Hotly tipped West London based artist Hope Tala continues to grow the rising buzz around her name with the premiere of enthralling new single, “Tiptoeing.”
Chosen by Clara Amfo last night as BBC Radio 1’s Hottest Record In The World, the track is an intricately crafted bossa nova inspired R&B cut produced in collaboration with Greg Kurstin ( who produced Adele’s return track, “Easy On You”). Showcasing Hope’s beautiful vocals and songwriting atop a sprawling arrangement, “Tiptoeing” cements Hope Tala as one of 2021’s most exciting upstarts. Speaking on the track, Tala says: “‘Tiptoeing’ is about the dance we do when we’re at the threshold of romance. It’s about treading carefully when you’re not quite sure what the other person is feeling, but desperately wanting to take a risk because you’re young and life is short.
Currently touring the US with Alina Baraz, Hope Tala has been steadily making impressive steps. At this point in her career, Hope has earned the endorsement of Barack Obama, fronted the Apple x Gay Times Elevate campaign and had her music streamed over 30 million times, all while garnering acclaim from DAZED, Pigeons & Planes, Complex, and plenty more.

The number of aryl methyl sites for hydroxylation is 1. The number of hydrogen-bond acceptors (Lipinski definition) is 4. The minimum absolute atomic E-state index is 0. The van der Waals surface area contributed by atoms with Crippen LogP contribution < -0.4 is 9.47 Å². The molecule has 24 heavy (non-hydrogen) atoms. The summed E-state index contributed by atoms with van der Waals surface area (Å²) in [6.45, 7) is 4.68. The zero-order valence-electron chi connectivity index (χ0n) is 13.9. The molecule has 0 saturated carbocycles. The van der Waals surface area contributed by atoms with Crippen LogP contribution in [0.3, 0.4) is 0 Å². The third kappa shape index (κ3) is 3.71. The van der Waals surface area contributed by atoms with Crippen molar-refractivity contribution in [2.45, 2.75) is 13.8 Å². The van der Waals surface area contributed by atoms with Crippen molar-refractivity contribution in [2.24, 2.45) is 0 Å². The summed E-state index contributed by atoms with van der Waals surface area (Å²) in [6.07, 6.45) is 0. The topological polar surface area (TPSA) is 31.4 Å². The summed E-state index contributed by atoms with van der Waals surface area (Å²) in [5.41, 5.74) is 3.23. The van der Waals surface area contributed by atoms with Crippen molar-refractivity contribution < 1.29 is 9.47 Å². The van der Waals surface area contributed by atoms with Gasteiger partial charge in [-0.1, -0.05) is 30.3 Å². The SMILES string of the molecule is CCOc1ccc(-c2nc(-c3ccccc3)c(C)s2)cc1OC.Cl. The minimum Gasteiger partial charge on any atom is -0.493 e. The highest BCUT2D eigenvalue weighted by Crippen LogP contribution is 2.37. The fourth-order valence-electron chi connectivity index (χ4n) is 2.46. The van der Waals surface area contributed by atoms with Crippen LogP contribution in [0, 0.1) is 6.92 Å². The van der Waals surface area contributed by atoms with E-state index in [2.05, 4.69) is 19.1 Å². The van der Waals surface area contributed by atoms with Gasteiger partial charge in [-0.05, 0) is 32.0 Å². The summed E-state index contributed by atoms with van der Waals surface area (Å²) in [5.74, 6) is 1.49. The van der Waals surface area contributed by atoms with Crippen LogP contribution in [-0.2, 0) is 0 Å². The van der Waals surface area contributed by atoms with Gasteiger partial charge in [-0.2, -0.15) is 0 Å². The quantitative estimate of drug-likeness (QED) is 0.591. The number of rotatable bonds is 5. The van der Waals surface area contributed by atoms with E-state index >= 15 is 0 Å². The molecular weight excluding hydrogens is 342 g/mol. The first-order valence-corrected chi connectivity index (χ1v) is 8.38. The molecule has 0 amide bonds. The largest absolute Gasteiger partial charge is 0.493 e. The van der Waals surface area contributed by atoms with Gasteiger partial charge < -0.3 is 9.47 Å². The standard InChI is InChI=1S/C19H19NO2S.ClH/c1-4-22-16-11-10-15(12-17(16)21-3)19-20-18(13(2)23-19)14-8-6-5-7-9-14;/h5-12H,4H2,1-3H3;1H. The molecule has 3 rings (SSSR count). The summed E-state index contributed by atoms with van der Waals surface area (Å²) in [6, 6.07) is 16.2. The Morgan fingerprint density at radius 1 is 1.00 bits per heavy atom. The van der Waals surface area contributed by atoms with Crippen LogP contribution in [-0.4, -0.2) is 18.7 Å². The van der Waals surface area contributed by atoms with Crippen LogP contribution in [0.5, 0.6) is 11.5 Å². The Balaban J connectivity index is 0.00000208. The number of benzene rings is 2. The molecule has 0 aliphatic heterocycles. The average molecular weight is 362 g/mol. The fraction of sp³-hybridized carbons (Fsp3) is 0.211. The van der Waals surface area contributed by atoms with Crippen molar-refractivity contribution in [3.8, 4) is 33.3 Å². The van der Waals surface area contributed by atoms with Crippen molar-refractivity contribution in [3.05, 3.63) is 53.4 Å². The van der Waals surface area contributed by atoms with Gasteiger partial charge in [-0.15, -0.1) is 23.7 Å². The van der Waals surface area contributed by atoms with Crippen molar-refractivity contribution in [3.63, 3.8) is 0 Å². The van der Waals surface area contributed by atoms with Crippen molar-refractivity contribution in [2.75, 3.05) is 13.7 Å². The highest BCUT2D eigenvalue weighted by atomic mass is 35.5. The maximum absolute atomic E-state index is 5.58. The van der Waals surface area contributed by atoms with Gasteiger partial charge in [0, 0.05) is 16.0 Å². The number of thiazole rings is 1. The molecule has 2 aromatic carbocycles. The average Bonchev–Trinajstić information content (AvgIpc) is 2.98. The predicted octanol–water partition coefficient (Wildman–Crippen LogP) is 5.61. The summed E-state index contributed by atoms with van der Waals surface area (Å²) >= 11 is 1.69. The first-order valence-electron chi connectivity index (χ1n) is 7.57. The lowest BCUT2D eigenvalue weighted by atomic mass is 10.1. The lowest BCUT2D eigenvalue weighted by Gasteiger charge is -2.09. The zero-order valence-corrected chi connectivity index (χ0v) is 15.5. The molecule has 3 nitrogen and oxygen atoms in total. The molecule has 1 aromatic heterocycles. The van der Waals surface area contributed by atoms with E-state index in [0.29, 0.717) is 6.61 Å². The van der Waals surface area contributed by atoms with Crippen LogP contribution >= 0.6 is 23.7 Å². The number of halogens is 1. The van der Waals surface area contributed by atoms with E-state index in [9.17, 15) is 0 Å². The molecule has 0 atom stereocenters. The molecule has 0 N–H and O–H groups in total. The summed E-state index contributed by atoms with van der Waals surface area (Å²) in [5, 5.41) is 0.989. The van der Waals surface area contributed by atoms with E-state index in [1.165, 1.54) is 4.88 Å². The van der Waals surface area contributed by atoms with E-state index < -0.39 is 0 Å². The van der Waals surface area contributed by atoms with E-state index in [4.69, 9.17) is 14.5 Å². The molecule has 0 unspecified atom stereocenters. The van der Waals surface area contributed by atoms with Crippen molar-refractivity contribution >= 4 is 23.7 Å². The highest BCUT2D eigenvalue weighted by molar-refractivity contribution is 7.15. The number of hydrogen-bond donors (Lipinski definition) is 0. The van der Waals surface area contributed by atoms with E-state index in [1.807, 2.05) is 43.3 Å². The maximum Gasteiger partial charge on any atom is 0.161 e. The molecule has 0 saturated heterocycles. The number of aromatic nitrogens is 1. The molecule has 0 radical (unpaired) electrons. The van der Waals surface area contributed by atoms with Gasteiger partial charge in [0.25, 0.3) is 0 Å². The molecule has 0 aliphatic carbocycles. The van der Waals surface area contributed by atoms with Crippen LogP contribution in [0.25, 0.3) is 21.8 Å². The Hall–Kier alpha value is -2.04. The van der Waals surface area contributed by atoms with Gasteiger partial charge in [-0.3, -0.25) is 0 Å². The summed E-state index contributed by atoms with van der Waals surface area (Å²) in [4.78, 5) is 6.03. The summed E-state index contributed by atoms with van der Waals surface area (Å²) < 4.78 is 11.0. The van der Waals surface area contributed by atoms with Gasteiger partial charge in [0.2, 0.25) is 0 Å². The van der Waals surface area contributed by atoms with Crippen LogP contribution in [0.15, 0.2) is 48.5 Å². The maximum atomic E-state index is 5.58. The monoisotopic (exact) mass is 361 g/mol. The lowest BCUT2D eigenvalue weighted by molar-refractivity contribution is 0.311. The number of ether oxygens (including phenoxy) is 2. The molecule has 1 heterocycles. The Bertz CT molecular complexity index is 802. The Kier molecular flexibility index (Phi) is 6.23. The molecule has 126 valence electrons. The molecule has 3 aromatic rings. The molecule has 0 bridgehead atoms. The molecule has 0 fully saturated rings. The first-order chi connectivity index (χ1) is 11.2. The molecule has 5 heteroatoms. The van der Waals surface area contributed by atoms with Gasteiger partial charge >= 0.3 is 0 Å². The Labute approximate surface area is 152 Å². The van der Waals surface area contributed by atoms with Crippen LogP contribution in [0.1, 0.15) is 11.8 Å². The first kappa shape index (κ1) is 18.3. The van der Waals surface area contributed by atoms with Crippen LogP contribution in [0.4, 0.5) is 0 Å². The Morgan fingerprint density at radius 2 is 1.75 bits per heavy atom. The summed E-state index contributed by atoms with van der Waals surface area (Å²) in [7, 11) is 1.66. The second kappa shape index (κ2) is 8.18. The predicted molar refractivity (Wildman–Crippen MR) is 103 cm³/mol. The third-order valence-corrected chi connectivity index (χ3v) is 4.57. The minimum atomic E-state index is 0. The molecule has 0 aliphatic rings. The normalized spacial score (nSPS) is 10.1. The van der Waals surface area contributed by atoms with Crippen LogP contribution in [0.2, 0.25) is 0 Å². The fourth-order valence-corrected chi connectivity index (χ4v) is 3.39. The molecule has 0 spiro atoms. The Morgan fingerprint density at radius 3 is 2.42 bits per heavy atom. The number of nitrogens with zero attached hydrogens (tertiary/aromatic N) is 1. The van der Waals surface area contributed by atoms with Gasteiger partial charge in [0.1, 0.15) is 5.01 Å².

Earlier this month, Tala dropped another excellent new single, “MAD.” Her first new music since the release of her hotly-received recent EP, Girl Eats Sun, “MAD” finds Tala once again building on the bossa nova-inspired R&B that has seen her cement herself as one of 2021’s artists to watch.
Premiered by Annie Mac on BBC Radio 1, produced by the multi-Grammy award winning Paul Epworth (Adele, Florence + the Machine), and accompanied by a stunning video directed by Millicent Hailes, the song serves as a stellar entry point for those looking to discover Hope Tala.
Speaking on the release, Hope states, “I wrote ‘MAD’ about having feelings of frustration and hysteria in a long-distance relationship. It’s about being unable to communicate properly and feeling lost in loneliness—so it’s ironic that I wrote most of the song a week or two before the first lockdown started in the UK. Foreshadowing, almost.”